By shortening the firing pin and weakening the firing pin spring you allow the hammer to rest fully forward against the back of the slide and keep it from pressing the firing pin forward into the primer at the same time. The forward motion of the hammer is effectively blocked by the slide. The firing pin is trapped between the face of the hammer and the primer, and since it is very light and can travel but a very short distance it can not develop sufficient kinetic energy under its own weight in a muzzle down drop situation to detonate a primer.

    Makarovs use a similar system and are considered drop safe. They have no firing pin spring but the hammer is blocked at rest and the firing pin is very light. Since the hammer is blocked from forward travel and held back from the rear of the firing pin until the trigger is pulled they can actually use a firing pin that is longer than the firing pin channel and be completely safe.

    In the hammer block Kel-Tecs a firing pin that is longer than its channel in the slide can be pressed forward against a spent primer by the forward force of the hammer after firing and potentially cause cycling issues, although I have only noticed this when using snap caps multiple times and the "primer" in the snap cap became dented by repeated firing pin strikes or when using a spent cartridge case as a substitute snap cap. Using a "long" firing pin with a lightened firing pin spring would also be potentially less safe if you were to drop your pistol and the hammer were to be jarred loose from the hammer block, allowing the hammer to fall against the firing pin from the lowered hammer block position.

    [/quote]

    I tested my P11 with primered brass and simulated drop testing it. I actually banged the crap out of it on my wooden bench with a LOT more force then dropping the pistol from the waist or higher would have applied and I barely even dented the primers. I did shorten the firing pin some as well but no where near as much 2PP did. I had way to many light strikes with the extra light firing pin spring and shortened firing pin supplied with the kit. Since the new hammer spring was weaker the firing pin spring needed to be weaker as well. My P11 is just as safe as a stock P11 with the way I did the mod. I tested it on the P11 first because I wanted to be sure it could be done safely before proceeding with the P3. The force of the modified firing pin spring still holds the hammer back like it supposed to and does not require cutting the trigger bar down in order for it to work properly. Cutting the trigger bar any amount causes the trigger to hammer interface to not line up properly and creates more problems. I even tried using my mill to cut it down accurately to no avail. That angle is critical.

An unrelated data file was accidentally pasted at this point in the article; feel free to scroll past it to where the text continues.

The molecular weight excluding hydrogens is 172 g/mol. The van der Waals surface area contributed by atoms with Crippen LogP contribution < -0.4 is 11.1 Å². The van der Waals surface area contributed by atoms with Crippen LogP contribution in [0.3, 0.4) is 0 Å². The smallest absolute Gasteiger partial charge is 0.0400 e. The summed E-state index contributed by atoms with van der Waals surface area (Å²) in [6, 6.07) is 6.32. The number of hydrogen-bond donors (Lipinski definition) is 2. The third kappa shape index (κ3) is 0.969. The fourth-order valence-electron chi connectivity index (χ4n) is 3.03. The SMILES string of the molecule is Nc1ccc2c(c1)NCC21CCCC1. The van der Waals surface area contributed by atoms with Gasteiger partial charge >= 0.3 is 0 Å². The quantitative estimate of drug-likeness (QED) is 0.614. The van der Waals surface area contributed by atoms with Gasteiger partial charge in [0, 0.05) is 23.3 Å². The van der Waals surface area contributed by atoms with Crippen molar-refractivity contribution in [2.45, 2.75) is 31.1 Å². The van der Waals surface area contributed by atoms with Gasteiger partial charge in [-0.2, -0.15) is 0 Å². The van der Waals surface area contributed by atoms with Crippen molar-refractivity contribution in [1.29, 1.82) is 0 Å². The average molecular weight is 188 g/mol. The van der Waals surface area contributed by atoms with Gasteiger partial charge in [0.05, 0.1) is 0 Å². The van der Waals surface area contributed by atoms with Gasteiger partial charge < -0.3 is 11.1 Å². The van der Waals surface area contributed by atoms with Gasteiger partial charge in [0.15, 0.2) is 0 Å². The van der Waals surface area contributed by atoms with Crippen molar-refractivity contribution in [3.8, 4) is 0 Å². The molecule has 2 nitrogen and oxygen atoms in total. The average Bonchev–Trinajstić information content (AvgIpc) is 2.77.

I applied the same diligence to the P3 with no problems.

    You have to remember that the hammer spring force has been reduced significantly which relieves the corresponding force on the hammer when dropped. You just don't have the same forces applied on the firing pin with a weaker hammer spring. With the new hammer spring and orginial firing pin spring the pistol would not hardly even dent the primer. I know because I tested every step as I was removing coils off the firing pin spring. If this pistol would have come with a weaker hammer spring then it would also have come with a lighter firing pin spring.

    2PP mod was just not reliable enough for me. I had light strikes on both pistols more often then I should have.

    I disagree with the statement that what I did was unsafe and would be willing to put it to the test with any stock P11 as far as drop testing goes.

    This is really a mute issue because the reduced power hammer springs are not available anymore.
     
  18. Picatinny_Pete

    Picatinny_Pete New Member

    Sep 2, 2009
    Hello,

    I've worked on several P3AT's and have done the paper clip modification to several.  It is my observation that not every P3AT or P-32 needs the modification since the pull varies from pistol to pistol, but sometimes it is needed as the pistol has a relatively heavy trigger.  My feeling is that the modification properly done is safe.  It smooths out the pull with a good F&B so that it seems like a nice DA pistol/revolver.  I always test fire the pistol after the paper clip modification to make sure it will reliably fire.  I also recommend a heavier recoil spring to take up the resistance lost be going to a lighter hammer spring so the P#AT will not be as "Snappy".  I hope my point of view is helpful.

    Best Regards: